How can our office use Interest, Group, Personal, and Tag codes?

System Codes can be used for a variety of purposes such as tracking trending issues, quickly locating correspondence or casework, pulling lists of constituents, and reporting. To get the most benefit from system codes, try implementing our best practices below:

When creating codes anywhere in the database, stick to the following practices:

  1. Be consistent. The following guidelines are merely recommended best practices. However you decide to use the codes, be sure that the entire office is aware of your policies and procedures. A soft copy of a Policy and Procedures guide that your office can adapt is available for download here: This guide specifically addresses the Mail process, so you may want to set up a similar guide for managing casework.
  2. Establish a naming convention. In some offices, only one person is allowed to create codes to ensure the integrity of the database, and in others, anyone can create codes. In both scenarios, it is easy for codes to begin taking on a life of their own and become unmanageable if a plan is not in place beforehand. Establishing a naming convention will ensure that everyone in the office understands how codes work, how they are applied, and how they are created to avoid duplication and to save time. When creating related codes, it’s a good idea to begin them all the same way since you are always able to search for the beginning of a name. For instance, if the office has 15 group codes all related to education, beginning each of those codes with EDU will make finding them much easier and also help the office avoid duplicating codes.
  3. Include thorough descriptions. Whenever you create a new code, you must also give it a description. This is a searchable field, and it is also visible in many areas of the program such as the Home page when looking at the code name. When writing a description for a code, imagine a brand new staff member looking at your list of codes. Ideally, she should be able to easily apply interest codes to new correspondence based on the description.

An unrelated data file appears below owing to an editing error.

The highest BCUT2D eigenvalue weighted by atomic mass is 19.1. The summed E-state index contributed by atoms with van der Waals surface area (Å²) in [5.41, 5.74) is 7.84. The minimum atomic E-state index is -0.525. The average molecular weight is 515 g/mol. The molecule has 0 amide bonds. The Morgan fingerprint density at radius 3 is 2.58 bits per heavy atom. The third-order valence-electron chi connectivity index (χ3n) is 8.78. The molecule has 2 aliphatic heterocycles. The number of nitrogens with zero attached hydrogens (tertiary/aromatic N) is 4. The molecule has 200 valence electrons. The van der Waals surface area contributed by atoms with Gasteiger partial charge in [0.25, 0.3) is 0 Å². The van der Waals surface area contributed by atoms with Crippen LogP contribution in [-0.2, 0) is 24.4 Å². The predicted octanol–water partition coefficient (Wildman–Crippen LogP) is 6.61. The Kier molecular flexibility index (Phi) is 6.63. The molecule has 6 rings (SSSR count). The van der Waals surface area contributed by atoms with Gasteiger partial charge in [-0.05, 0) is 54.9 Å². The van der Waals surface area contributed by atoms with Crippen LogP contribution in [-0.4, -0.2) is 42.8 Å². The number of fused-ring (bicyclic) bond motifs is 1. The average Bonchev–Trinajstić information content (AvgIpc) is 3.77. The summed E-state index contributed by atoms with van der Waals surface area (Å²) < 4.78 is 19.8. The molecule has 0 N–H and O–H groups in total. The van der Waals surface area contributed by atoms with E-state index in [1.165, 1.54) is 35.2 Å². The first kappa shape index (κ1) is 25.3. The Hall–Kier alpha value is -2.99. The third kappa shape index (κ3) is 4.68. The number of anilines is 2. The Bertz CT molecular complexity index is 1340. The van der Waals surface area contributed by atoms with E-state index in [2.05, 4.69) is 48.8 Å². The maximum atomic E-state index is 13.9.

Mail Codes:

  1. Interest codes should be used to label correspondence as relating to a particular issue. These may be rather broad and not updated very often. Examples include ENR for energy issues, BUD for budget issues, and EDU for education issues. More than one interest code can be assigned to an activity, so if you receive a letter from a contact that is concerned about energy issues and environmental issues, you would be able to apply both ENR and ENV to the activity.
    NOTE: Depending upon your district, you may wish to have subcategories for certain issues. For instance, if a large percentage of your mail is always labeled IMM for immigration issues, then you may want to create more specific interest codes such as IMM_AMNESTY, IMM_REFORM, IMM_SECURE in addition to the general IMM code.
  2. Group codes should be used to group together similar incoming correspondence that can be answered by a single form letter. These codes will be more specific than interest codes but should still relate to an issue for easier searching. Examples include EDU-NCLB for grouping together correspondence concerning No Child Left Behind and ENV-KeystoneXL for grouping together correspondence concerned about the Keystone XL Pipeline project. Since activities will be grouped together to receive one message, you will only apply one group code to an activity.
    NOTE: Many offices also include stance in the code (i.e. EDU-NCLB-CON). 
  3. Sentiment is a new field. Each activity has a field to label sentiment as none, pro, con, or undecided. This field is optional. NOTE: This is a searchable field, but since it is not available in every area of the program, it is recommended that you continue to note stance in the group code if you plan to search and pull reports on constituent opinion.